In an investigative report released on Monday, The Intercept has further exposed the long-term and highly organized collusion between the communications behemoth AT&T and the National Security Agency (NSA). The story reveals the use of eight AT&T facilities in major cities across the US (New York, Chicago, Atlanta, San Francisco, Los Angeles, Seattle, Washington D.C., and Dallas) by the NSA to serve as “critical parts of one of the world’s most powerful electronic eavesdropping systems, hidden in plain sight.”
In large part due to the efforts of brave whistleblowers like Edward Snowden, the public has been made aware of the massive and illegal surveillance on all forms of electronic communications carried out by the NSA. In addition, there has been sufficient evidence of the “special relationship” between AT&T and the NSA. However, the new revelations are striking in that they not only provide us a much better look at the physical infrastructure of the spying, but also make clear that the sheer scale of the collusion and the surveillance is far greater than has been assumed.
The eight sites identified by The Intercept are different from the hundreds of other sites that are owned by AT&T across the US, in that they primarily carry and process large amounts of data not just from the company’s own customers, but also from other internet providers. Not all internet operators have the infrastructure to send data in an efficient or cost-effective manner. So, when internet traffic in a particular area gets overwhelming for a particular internet provider, they tend to use the bandwidth that is sold or exchanged by another operator with capacity to spare.
Given its position as one of the largest US telecommunications companies, AT&T’s vast network is often used by other operators around the world to transport their customers’ data. Included in the list of companies that use AT&T’s infrastructure are Sprint, Cogent Communications, and Level 3, as well as foreign companies such as Sweden’s Telia, India’s Tata Communications, Italy’s Telecom Italia, and Germany’s Deutsche Telekom. The initial transfer of data between the companies takes place in third party sites (such as those operated by California’s Equinix), but then much or all of it is routed through the eight major sites. These sites are known as “peering” or “backbone” facilities. And it is these facilities that are being put to the service of the NSA’s surveillance program.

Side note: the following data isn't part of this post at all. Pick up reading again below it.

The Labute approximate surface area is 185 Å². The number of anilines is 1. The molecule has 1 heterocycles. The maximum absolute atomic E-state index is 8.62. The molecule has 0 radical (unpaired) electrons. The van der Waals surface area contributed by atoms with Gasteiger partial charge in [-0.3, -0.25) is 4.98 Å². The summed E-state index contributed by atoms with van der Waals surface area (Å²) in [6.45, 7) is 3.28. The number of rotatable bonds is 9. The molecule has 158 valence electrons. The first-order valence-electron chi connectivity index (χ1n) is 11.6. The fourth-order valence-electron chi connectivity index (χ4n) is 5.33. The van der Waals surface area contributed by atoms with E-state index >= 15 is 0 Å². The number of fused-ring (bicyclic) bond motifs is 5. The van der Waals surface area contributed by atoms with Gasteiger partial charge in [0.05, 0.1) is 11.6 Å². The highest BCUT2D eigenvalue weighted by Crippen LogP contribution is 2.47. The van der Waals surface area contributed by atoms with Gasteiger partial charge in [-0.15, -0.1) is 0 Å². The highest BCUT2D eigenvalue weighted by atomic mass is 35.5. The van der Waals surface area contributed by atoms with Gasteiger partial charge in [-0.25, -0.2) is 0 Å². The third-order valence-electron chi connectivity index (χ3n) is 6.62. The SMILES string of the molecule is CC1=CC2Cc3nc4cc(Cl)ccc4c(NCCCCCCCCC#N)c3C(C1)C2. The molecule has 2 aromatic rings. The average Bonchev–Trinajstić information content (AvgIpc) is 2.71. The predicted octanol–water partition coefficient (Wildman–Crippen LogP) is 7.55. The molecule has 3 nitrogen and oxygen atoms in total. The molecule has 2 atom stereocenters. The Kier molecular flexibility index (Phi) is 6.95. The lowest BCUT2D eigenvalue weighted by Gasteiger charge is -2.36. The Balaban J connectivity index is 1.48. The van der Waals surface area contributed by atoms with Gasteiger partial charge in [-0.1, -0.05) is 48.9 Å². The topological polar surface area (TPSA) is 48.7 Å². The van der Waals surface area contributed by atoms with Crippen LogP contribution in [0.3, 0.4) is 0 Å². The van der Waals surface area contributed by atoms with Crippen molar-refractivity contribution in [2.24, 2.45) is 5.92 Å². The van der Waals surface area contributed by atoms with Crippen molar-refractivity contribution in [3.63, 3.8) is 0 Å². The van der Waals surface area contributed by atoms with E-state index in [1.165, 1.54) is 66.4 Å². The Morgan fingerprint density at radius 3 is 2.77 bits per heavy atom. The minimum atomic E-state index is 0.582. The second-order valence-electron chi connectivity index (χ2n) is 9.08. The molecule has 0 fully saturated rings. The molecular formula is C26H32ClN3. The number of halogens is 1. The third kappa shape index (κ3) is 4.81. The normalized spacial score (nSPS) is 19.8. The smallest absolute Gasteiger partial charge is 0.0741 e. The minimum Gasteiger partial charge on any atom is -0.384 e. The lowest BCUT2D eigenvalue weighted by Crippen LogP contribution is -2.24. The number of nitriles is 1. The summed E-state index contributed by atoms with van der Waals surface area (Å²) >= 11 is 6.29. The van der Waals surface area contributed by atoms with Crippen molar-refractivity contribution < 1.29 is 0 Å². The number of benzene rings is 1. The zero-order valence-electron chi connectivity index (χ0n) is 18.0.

Mark Klein, a technician who worked for AT&T over 22 years, told The Intercept that having access to the “peering sites” provides the NSA far greater access than just the usual data “because the peering links, by the nature of the connections, are liable to carry everybody’s traffic at one point or another during the day, or the week, or the year.”
NSA spokesman Christopher Augustine gave the expected official response that the agency could “neither confirm nor deny” the story, while insisting that it “conducts its foreign signals intelligence mission under the legal authorities established by Congress and is bound by both policy and law to protect U.S. persons’ privacy and civil liberties.”
However, the NSA’s extra-legal activities are by now well-known enough for that assurance to sound quite hollow. In addition, the willingness of the ruling class to use all tools at its disposal to curtail mass opposition, means that even the existing “legal authorities” are at best vague and elastic enough to justify mass surveillance and violations of the Bill of Rights.